Recent tribunal cases and what we should learn
Two recent tribunal cases are worth mentioning this week one for its frivolity and ballsiness and the other illustrates the fight you are up against to displace the Commissioner’s default assessments.
The first case involved a Peter Paalvast and a Mr Phillip Atkinson who, when presented with a statement of account from the ATO for an outstanding liability of $112,500, promptly sent back the statement of account after affixing a number of stamps, handwritten notes and a document titled bill of exchange for $1. It appears they tried to argue, that their actions converted the statement of account into a bill of exchange and in presenting it back to the ATO cancelled out the liability owed.
I suppose anything is worth a try, but the Tribunal dismissed the argument and awarded costs against Mr Atkinson. Surprisingly the Tribunal member still dealt with the matter with some degree of seriousness and stepped through the arguments for why it didn’t work, But did finish with a warning to Mr Paalvast, who had, it appeared, instigated a number of these attempts with other creditors.
The second case involved a Robert Agius, who appears to have been involved in Vanuatu tax schemes and was charged and imprisoned for defrauding the Commonwealth over these matters. Mr Agius was investigated under the joint taskforce Project Wickenby and as a result default income tax assessments were issued to him for the years 1997 to 2006. During that time Mr Agius was a partner in the PKF/Moore Stephens Vanuatu practice and argued that he was a not a resident of Australia. The Commissioner argued that he resided in Australia as he had dealings and family here and maintained connections.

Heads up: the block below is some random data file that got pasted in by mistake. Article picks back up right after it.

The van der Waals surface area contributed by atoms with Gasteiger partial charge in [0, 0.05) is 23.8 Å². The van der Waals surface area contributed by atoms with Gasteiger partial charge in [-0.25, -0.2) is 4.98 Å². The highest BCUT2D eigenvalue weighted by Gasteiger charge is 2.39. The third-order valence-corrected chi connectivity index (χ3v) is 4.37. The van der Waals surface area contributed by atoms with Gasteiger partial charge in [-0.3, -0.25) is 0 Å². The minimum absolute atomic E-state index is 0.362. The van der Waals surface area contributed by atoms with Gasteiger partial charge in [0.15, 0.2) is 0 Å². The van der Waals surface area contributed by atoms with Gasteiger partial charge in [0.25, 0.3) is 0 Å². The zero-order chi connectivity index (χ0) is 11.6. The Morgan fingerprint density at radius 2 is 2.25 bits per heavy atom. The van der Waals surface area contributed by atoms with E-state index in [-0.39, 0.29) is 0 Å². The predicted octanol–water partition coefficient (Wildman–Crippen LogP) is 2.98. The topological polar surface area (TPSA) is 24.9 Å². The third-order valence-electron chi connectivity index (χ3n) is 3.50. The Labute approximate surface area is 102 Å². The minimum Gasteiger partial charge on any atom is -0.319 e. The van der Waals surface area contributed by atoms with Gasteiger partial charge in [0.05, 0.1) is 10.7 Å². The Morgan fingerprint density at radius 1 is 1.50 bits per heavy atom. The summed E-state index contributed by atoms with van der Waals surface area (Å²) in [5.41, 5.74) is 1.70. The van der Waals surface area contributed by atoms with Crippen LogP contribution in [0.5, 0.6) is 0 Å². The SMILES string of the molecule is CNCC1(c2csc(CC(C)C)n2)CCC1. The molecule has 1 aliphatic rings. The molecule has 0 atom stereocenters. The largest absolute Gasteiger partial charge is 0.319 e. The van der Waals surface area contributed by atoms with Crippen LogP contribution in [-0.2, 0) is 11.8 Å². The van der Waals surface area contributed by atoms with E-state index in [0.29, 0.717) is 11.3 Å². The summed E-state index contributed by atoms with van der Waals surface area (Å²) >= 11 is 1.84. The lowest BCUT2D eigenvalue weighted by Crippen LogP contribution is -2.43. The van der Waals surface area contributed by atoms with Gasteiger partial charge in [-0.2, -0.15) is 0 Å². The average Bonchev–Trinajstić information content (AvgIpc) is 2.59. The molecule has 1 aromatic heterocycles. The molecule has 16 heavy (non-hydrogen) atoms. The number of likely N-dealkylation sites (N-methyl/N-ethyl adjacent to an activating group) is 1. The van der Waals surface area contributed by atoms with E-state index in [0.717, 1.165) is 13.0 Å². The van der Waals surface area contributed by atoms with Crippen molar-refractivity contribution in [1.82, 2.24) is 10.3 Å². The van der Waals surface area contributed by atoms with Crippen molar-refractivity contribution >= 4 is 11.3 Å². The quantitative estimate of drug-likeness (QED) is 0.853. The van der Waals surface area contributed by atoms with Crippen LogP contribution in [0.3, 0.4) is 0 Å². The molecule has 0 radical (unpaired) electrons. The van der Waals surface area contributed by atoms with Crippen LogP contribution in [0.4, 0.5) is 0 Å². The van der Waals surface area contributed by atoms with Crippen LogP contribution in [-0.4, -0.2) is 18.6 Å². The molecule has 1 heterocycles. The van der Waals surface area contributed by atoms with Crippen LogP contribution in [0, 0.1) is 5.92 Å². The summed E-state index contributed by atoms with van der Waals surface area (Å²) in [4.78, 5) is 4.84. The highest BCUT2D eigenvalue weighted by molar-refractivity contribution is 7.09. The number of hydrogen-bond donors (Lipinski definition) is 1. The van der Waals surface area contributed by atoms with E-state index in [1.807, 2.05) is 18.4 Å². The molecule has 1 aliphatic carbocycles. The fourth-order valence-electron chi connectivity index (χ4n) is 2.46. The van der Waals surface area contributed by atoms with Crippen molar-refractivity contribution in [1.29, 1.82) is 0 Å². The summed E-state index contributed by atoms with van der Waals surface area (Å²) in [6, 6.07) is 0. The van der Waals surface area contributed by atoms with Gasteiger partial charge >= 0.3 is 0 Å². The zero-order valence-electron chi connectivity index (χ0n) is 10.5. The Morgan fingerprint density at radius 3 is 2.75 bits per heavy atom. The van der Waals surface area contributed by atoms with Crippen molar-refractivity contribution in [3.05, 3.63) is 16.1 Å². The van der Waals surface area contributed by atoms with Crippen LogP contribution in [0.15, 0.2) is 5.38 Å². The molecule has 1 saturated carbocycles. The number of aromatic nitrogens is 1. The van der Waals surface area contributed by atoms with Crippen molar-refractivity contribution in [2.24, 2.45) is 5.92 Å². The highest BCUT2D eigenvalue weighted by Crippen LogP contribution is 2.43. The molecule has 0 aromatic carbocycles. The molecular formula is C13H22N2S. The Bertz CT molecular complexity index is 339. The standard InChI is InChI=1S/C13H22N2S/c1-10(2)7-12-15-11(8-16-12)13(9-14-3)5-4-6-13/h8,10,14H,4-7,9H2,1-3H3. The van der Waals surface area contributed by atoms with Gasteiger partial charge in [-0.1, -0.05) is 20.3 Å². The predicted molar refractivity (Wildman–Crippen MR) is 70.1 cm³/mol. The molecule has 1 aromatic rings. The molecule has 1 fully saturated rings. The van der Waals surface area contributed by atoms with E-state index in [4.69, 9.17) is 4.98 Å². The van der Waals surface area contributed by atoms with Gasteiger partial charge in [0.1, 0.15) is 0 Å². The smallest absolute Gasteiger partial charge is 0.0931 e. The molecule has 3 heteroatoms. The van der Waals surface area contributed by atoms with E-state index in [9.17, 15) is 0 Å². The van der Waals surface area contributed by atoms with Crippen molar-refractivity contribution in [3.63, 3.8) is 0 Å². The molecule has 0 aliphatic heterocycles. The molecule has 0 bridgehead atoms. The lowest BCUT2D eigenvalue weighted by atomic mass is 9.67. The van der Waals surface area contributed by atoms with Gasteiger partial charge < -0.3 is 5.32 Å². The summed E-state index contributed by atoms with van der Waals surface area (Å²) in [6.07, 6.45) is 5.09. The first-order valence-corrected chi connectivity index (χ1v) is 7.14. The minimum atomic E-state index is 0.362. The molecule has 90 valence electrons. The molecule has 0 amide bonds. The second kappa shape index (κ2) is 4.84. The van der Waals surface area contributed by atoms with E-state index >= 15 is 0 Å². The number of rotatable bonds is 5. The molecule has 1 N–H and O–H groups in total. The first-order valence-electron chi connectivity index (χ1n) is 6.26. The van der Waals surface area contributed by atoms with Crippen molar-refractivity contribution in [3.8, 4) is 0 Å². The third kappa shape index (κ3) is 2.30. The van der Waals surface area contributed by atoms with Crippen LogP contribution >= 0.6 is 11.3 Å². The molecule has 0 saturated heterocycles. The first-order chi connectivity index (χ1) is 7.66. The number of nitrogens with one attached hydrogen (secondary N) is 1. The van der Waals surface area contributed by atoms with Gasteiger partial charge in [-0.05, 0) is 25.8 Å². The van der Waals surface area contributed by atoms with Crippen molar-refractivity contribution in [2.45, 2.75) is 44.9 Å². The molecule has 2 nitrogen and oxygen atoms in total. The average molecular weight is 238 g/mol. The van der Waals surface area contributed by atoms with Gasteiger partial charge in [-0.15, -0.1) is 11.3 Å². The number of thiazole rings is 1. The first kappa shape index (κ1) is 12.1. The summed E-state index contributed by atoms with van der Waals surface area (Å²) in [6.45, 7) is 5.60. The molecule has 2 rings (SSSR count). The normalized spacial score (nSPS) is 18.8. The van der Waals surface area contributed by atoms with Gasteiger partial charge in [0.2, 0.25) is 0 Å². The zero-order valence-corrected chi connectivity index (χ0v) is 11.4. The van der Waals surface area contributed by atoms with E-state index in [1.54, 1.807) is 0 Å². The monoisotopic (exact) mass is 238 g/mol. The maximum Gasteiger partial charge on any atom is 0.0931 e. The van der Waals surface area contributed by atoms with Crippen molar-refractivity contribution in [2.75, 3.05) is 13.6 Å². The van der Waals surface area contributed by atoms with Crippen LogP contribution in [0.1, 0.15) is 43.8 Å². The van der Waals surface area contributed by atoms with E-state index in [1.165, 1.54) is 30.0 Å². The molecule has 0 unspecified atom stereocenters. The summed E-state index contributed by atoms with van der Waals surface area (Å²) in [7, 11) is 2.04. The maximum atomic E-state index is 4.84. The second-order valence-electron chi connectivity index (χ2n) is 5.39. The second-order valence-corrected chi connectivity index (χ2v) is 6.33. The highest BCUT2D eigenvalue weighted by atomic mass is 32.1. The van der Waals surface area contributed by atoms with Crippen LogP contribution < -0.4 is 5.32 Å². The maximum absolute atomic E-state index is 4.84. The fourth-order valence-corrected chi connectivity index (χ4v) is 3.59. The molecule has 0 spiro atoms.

The tribunal agreed with Mr Agius, that all times, since as early as 1981, he was not a resident of Australia. However, although he was not a resident of Australia, as a non-resident who has earned Australian sourced income he must lodge a tax return to include that income and pay tax accordingly.
The Australian sourced income was from a number of Australian business dealings and therefore had it’s source here. The Tribunal then addressed the taxpayer’s burden or onus of proof especially when the Commissioner has issued a default assessment. The tribunal highlighted that it is not enough for the taxpayer to show the Commissioner’s assessment is wrong but that it is excessive. The Tribunal also stated that as part of showing the assessment is excessive the taxpayer must first show what the correct taxable income is. In this case Mr Agius didn’t include a number of transactions in his income and therefore failed to show the correct income. Therefore, the Tribunal decided the Commissioner’s assessments stand along with the automatic 75% penalty (for default assessments).